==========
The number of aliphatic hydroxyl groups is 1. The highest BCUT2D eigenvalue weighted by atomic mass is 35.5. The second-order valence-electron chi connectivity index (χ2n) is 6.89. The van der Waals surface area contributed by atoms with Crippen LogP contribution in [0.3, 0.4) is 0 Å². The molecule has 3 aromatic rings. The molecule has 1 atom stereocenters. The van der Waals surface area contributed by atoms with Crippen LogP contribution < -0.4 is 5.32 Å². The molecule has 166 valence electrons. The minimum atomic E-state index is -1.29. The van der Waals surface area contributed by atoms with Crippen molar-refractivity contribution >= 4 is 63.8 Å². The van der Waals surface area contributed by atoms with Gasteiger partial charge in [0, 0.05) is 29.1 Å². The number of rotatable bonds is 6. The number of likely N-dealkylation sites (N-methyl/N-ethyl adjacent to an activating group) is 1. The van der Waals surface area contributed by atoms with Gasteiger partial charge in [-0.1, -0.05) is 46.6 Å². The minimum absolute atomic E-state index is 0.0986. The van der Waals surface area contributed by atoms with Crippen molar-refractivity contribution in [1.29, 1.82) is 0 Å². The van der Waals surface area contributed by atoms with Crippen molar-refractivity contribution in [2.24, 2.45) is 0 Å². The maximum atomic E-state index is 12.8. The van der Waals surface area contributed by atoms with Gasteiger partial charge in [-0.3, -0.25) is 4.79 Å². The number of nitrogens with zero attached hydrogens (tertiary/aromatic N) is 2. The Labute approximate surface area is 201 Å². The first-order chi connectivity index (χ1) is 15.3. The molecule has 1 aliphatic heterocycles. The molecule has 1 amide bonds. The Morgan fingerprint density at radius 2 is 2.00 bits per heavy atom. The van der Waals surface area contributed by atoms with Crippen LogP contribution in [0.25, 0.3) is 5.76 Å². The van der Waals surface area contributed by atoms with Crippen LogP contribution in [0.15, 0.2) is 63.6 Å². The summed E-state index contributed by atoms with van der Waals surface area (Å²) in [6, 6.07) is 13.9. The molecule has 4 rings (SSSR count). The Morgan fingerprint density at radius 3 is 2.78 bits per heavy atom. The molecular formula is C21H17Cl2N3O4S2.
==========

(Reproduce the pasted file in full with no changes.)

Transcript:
The number of aliphatic hydroxyl groups is 1. The highest BCUT2D eigenvalue weighted by atomic mass is 35.5. The second-order valence-electron chi connectivity index (χ2n) is 6.89. The van der Waals surface area contributed by atoms with Crippen LogP contribution in [0.3, 0.4) is 0 Å². The molecule has 3 aromatic rings. The molecule has 1 atom stereocenters. The van der Waals surface area contributed by atoms with Crippen LogP contribution < -0.4 is 5.32 Å². The molecule has 166 valence electrons. The minimum atomic E-state index is -1.29. The van der Waals surface area contributed by atoms with Crippen molar-refractivity contribution >= 4 is 63.8 Å². The van der Waals surface area contributed by atoms with Gasteiger partial charge in [0, 0.05) is 29.1 Å². The number of rotatable bonds is 6. The number of likely N-dealkylation sites (N-methyl/N-ethyl adjacent to an activating group) is 1. The van der Waals surface area contributed by atoms with Gasteiger partial charge in [-0.1, -0.05) is 46.6 Å². The minimum absolute atomic E-state index is 0.0986. The van der Waals surface area contributed by atoms with Crippen molar-refractivity contribution in [1.29, 1.82) is 0 Å². The van der Waals surface area contributed by atoms with Crippen molar-refractivity contribution in [2.24, 2.45) is 0 Å². The maximum atomic E-state index is 12.8. The van der Waals surface area contributed by atoms with Gasteiger partial charge in [-0.3, -0.25) is 4.79 Å². The number of nitrogens with zero attached hydrogens (tertiary/aromatic N) is 2. The Labute approximate surface area is 201 Å². The first-order chi connectivity index (χ1) is 15.3. The molecule has 1 aliphatic heterocycles. The molecule has 1 amide bonds. The Morgan fingerprint density at radius 2 is 2.00 bits per heavy atom. The van der Waals surface area contributed by atoms with Crippen LogP contribution in [0.25, 0.3) is 5.76 Å². The van der Waals surface area contributed by atoms with Crippen LogP contribution in [0.15, 0.2) is 63.6 Å². The summed E-state index contributed by atoms with van der Waals surface area (Å²) in [6, 6.07) is 13.9. The molecule has 4 rings (SSSR count). The Morgan fingerprint density at radius 3 is 2.78 bits per heavy atom. The molecular formula is C21H17Cl2N3O4S2.